This Sunday, Nov. 30, the Shoemakes play their annual year-end “all alone” concert at the Hamlet in Cambria—talent enough, believe me. Both Charlie and Sandi have impressive recording careers. And as an added treat, besides the Shoemakes on vibraphone/piano and vocals, this year there will be a surprise “mystery” guest added to the program. Oh, okay, I’ll tell you who: the Shoemakes’ grandson, 17-year-old Nick Shoemake, who’s attending a performing arts school in L.A.

For this concert, there’s only one performance at 4 p.m., $15. As usual, reservations are recommended: 927-0567.

 

New venue for you

Pat Cormick isn’t generally overly excitable, but he’s gushing about a new venue in Paso Robles: “Awesome, forever view and facility—must see to believe!” he said of Villa Valdemosa B & B Inn, an upscale bed and breakfast located at 2750 Old Grove Lane (on the hill overlooking Stillwaters Vineyards).

This Saturday, Nov. 29, jazz fans can hear The Pat Cormick Group perform two shows: 4:45 to 6:15 p.m., and 7 to 8:30 p.m. This is an intimate space and reservations are a must. Call 237-0170 for your $20 seat.

 

More music...

You know a band kicks ass when there are tribute bands to it while it’s still in business. Meet Generator, a tribute to still functioning Bad Religion. Formed in early 2008, Generator says it has been in the process of its own creation for almost a decade. The various members have played in various bands across California and Arizona, but during those years the audience was asking some of them to form a tribute band to “one of the greatest bands of all times.” Experience Generator this Saturday, Nov. 29, at 8 p.m. in Downtown Brew. This 21-and-older show costs $5 at the door.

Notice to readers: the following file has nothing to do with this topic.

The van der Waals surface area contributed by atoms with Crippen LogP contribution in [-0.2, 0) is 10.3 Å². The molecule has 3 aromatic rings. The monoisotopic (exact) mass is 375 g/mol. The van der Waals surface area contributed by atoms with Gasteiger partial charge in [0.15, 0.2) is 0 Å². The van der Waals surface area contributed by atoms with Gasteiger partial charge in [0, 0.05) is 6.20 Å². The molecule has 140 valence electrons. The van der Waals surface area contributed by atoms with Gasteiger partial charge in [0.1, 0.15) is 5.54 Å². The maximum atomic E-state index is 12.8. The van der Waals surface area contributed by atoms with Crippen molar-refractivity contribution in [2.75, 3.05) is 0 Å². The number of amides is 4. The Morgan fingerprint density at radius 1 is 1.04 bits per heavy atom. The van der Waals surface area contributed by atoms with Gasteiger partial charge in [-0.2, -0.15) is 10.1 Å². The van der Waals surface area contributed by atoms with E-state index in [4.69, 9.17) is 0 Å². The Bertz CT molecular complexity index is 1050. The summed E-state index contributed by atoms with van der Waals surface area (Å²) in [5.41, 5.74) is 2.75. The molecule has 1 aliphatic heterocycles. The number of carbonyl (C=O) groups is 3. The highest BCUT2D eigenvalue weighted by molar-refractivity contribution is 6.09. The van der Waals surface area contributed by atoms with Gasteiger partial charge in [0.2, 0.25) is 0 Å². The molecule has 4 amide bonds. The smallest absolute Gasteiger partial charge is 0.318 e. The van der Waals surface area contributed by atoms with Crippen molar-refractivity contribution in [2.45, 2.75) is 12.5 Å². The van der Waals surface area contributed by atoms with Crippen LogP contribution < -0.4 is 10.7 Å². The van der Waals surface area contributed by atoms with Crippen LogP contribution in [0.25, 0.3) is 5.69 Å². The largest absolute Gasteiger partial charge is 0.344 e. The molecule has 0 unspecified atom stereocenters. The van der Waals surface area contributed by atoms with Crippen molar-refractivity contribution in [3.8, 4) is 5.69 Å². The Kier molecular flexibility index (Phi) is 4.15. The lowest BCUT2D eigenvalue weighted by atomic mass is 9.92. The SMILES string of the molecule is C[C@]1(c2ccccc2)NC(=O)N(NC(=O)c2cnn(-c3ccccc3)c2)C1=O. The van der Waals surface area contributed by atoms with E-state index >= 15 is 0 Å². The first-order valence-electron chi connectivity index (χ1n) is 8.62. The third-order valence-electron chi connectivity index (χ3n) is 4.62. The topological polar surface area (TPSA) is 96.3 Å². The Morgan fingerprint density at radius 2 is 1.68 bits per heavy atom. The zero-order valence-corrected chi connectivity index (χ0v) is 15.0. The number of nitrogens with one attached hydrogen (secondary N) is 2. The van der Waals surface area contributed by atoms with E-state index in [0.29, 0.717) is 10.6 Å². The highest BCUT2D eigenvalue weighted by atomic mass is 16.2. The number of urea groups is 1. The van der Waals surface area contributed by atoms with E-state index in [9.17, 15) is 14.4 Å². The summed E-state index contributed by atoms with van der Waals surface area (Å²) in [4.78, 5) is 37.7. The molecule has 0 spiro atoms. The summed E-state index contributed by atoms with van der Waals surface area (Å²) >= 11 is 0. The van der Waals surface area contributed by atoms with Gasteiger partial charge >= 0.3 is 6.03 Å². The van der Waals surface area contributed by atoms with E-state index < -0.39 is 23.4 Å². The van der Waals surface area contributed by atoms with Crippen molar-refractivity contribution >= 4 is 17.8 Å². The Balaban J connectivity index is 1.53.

PUNK HOMAGE :  Experience Bad Religion tribute act Generator on Nov. 29, at in Downtown Brew. - PHOTO COURTESY OF GENERATOR
  • PHOTO COURTESY OF GENERATOR
  • PUNK HOMAGE : Experience Bad Religion tribute act Generator on Nov. 29, at in Downtown Brew.

After two years of ignoring us, Four Shillings Short is returning to the West Coast. The Celtic/folk/world music duo performs on a fantastic array of instruments from around the world, and this Saturday, Nov. 29, you’ll be able to hear the magic when they play a 7 to 10 p.m. show at Arroyo Grande’s SLO Down Pub (1200 E. Grand Ave 473-0107). The husband and wife duo of Aodh Og O’Tuama from Cork, Ireland and Californian Christy Martin “live as full-timebards in their Dodge Caravan loaded with an ever increasing array of musical instruments including hammered dulcimer, mandolins, Renaissance woodwinds, North Indian Sitar, recorders, tin whistles, banjo, guitar, charango, percussion, and even a bowed psaltry.” You’ll hear everything from traditional Irish and Scottish songs, tunes and airs Indian ragas folk ballads old-time songs medieval and renaissance instrumentals and a cappella numbers as well as contemporary folk and original compositions.

If you want to stick closer to SLO Town on Saturday, Nov. 29, but you still hanker for some old time folk music, check out Bog Thistle when the duo comprised of SLO natives Dylan Horst and Scott Conroy return to their old stomping grounds for an evening of original and traditional songs at Linnaea’s Cafe at 8 p.m. The two longtime friends just finished a 40-day, 55-show tour of the U.S. and recently performed live on KPIG radio. They wanted to let folks know that all songs are G-rated and family friendly.


Glen Starkey is rated NC-17. Contact him with adult supervision at gstarkey@newtimesslo.com.